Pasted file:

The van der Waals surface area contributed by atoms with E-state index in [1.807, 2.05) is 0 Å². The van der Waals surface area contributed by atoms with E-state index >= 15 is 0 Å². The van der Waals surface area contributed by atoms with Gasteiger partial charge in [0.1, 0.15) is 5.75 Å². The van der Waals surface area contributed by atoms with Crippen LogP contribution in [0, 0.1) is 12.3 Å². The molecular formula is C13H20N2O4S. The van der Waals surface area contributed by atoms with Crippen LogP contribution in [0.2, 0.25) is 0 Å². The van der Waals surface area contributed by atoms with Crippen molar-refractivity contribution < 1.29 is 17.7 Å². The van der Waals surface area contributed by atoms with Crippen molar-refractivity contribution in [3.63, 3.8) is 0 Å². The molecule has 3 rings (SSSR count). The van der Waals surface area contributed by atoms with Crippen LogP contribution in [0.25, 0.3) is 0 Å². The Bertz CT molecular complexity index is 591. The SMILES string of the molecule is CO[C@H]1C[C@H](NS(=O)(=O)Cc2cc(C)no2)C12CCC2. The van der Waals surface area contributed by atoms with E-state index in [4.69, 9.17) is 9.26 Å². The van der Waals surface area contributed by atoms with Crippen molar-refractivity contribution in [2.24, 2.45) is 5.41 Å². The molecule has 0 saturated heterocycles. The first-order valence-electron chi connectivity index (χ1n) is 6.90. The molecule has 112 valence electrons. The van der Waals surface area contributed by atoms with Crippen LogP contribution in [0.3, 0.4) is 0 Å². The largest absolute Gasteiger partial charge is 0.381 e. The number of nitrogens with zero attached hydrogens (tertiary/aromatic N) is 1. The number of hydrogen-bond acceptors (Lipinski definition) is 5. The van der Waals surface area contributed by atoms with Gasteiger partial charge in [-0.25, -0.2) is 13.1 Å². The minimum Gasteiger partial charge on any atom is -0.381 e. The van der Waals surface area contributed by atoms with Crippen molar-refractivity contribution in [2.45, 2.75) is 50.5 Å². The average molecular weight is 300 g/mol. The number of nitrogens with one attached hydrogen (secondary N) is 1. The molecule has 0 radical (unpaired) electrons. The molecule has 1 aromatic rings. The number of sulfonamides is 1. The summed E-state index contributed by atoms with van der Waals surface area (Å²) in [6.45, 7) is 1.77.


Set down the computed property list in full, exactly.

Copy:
The van der Waals surface area contributed by atoms with E-state index in [1.807, 2.05) is 0 Å². The van der Waals surface area contributed by atoms with E-state index >= 15 is 0 Å². The van der Waals surface area contributed by atoms with Gasteiger partial charge in [0.1, 0.15) is 5.75 Å². The van der Waals surface area contributed by atoms with Crippen LogP contribution in [0, 0.1) is 12.3 Å². The molecular formula is C13H20N2O4S. The van der Waals surface area contributed by atoms with Crippen LogP contribution in [0.2, 0.25) is 0 Å². The van der Waals surface area contributed by atoms with Crippen molar-refractivity contribution < 1.29 is 17.7 Å². The van der Waals surface area contributed by atoms with Crippen molar-refractivity contribution in [3.63, 3.8) is 0 Å². The molecule has 3 rings (SSSR count). The van der Waals surface area contributed by atoms with Crippen LogP contribution in [0.25, 0.3) is 0 Å². The Bertz CT molecular complexity index is 591. The SMILES string of the molecule is CO[C@H]1C[C@H](NS(=O)(=O)Cc2cc(C)no2)C12CCC2. The van der Waals surface area contributed by atoms with E-state index in [4.69, 9.17) is 9.26 Å². The van der Waals surface area contributed by atoms with Crippen molar-refractivity contribution in [2.24, 2.45) is 5.41 Å². The molecule has 0 saturated heterocycles. The first-order valence-electron chi connectivity index (χ1n) is 6.90. The molecule has 112 valence electrons. The van der Waals surface area contributed by atoms with Crippen LogP contribution in [0.3, 0.4) is 0 Å². The largest absolute Gasteiger partial charge is 0.381 e. The number of nitrogens with zero attached hydrogens (tertiary/aromatic N) is 1. The number of hydrogen-bond acceptors (Lipinski definition) is 5. The van der Waals surface area contributed by atoms with Gasteiger partial charge in [-0.25, -0.2) is 13.1 Å². The minimum Gasteiger partial charge on any atom is -0.381 e. The van der Waals surface area contributed by atoms with Crippen molar-refractivity contribution in [2.45, 2.75) is 50.5 Å². The average molecular weight is 300 g/mol. The number of nitrogens with one attached hydrogen (secondary N) is 1. The molecule has 0 radical (unpaired) electrons. The molecule has 1 aromatic rings. The number of sulfonamides is 1. The summed E-state index contributed by atoms with van der Waals surface area (Å²) in [6.45, 7) is 1.77.